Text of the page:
Calstone Wellington

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Calstone Wellington
Church of St. Mary, Calstone - - 123165.jpg
Church of St. Mary, Calstone
Calstone Wellington is located in Wiltshire
Calstone Wellington
Calstone Wellington
Calstone Wellington shown within Wiltshire
OS grid reference SU025684
Civil parish
Unitary authority
Ceremonial county
Country England
Sovereign state United Kingdom
Post town CALNE
Postcode district SN11
Dialling code 01249
Police Wiltshire
Fire Dorset and Wiltshire
Ambulance South Western
EU Parliament South West England
UK Parliament
List of places
51°24′50″N 1°57′54″W / 51.414°N 1.965°W / 51.414; -1.965Coordinates: 51°24′50″N 1°57′54″W / 51.414°N 1.965°W / 51.414; -1.965

Calstone Wellington is a small village and former parish in Wiltshire, England, some three miles (5 km) from Calne and now part of the civil parish of Calne Without.

The source of the River Marden is at Calstone Wellington, and most of the land is chalk downland.[1] The Calstone and Cherhill Downs is a biological SSSI, notified in 1971.[2]


The name 'Calstone' may have developed from Calne east tun, meaning that the village was a rural extension of the neighbouring town of Calne. In about 1600, a small manor of Calstone was given the name of Calstone Wellington, in which 'Wellington' was the name of the lords of the manor in the 13th and 14th centuries.[3]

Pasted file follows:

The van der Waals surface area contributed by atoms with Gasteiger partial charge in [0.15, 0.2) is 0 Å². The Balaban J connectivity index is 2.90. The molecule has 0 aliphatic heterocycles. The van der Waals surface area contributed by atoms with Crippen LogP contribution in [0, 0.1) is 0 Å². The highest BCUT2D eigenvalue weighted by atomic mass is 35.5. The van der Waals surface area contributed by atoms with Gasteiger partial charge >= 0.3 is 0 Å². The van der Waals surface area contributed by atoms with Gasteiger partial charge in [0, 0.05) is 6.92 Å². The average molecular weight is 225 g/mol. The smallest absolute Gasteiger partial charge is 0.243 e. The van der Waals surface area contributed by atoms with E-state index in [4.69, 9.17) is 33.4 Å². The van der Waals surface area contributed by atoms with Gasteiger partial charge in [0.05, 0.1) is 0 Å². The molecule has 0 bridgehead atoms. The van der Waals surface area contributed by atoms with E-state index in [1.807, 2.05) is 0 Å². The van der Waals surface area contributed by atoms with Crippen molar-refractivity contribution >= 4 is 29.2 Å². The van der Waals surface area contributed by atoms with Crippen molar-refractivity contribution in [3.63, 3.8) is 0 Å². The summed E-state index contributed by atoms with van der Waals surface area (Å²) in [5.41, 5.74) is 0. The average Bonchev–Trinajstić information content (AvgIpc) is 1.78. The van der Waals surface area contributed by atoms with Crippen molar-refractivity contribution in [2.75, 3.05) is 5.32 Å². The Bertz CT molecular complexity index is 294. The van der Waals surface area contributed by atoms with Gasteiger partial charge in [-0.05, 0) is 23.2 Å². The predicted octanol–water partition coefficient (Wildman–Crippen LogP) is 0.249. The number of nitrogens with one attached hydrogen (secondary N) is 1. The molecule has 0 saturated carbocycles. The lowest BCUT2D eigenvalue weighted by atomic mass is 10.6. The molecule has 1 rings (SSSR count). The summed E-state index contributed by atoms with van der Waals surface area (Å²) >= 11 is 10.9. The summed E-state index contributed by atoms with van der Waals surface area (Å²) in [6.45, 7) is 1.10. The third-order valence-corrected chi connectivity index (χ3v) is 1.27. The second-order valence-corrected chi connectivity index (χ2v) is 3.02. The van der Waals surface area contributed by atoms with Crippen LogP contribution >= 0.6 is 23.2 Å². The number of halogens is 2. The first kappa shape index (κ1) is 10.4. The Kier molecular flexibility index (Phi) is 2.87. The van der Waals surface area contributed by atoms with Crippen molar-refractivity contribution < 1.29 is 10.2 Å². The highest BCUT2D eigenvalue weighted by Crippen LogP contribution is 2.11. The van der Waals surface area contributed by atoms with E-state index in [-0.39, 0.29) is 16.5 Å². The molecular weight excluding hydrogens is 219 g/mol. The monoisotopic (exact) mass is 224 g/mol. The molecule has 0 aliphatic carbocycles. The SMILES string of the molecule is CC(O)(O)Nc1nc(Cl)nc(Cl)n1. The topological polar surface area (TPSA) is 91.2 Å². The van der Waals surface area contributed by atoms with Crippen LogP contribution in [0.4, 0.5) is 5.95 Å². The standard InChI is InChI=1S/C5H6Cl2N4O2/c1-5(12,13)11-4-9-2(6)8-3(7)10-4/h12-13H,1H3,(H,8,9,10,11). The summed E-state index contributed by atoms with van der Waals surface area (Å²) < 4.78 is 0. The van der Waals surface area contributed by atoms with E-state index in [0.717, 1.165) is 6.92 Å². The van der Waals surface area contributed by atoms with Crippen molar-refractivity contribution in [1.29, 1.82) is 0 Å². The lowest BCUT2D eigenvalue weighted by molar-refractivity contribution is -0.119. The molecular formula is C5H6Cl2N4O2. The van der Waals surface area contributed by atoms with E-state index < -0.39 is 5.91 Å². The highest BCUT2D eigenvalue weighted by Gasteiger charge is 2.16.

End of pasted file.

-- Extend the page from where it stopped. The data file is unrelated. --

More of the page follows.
The Ridgeway, an ancient road dating from the Bronze Age, meets the early medieval Wansdyke near Calstone Wellington.[4]

Calstone was probably part of the large royal estate of Calne which was held by the kings of England in the 10th century, and perhaps also before that. By the time of the Norman conquest of 1066, most of this royal estate had been granted away from the Crown as a series of smaller estates, including Calstone, Calstone Wylye, the future Calstone Wellington, and the future Blunt's. The 'black land' of Calstone was held by the Crown until 1194, when it was granted to a new owner and became the manor and parish of Blackland.[3]

What later became the manor of Calstone Wellington was held in 1066 by Edric and in 1084 and 1086 by his widow Estrild. In 1086 it was assessed as 2½ hides and Estrild held it of Ernulf de Hesdin. It appears to have descended with the manor of Keevil the Hesdin and FitzAlan families and was held by Edmund of Woodstock, 1st Earl of Kent, when he died in 1330. In the 13th century Calstone Wellington was part of the lands held of the lord of the manor of Keevill by service of castle guard at Devizes, and still in 1349 it was held of the king or the grantee of Devizes Castle in the same way. In 1377, Calstone had 79 poll-tax payers.[3]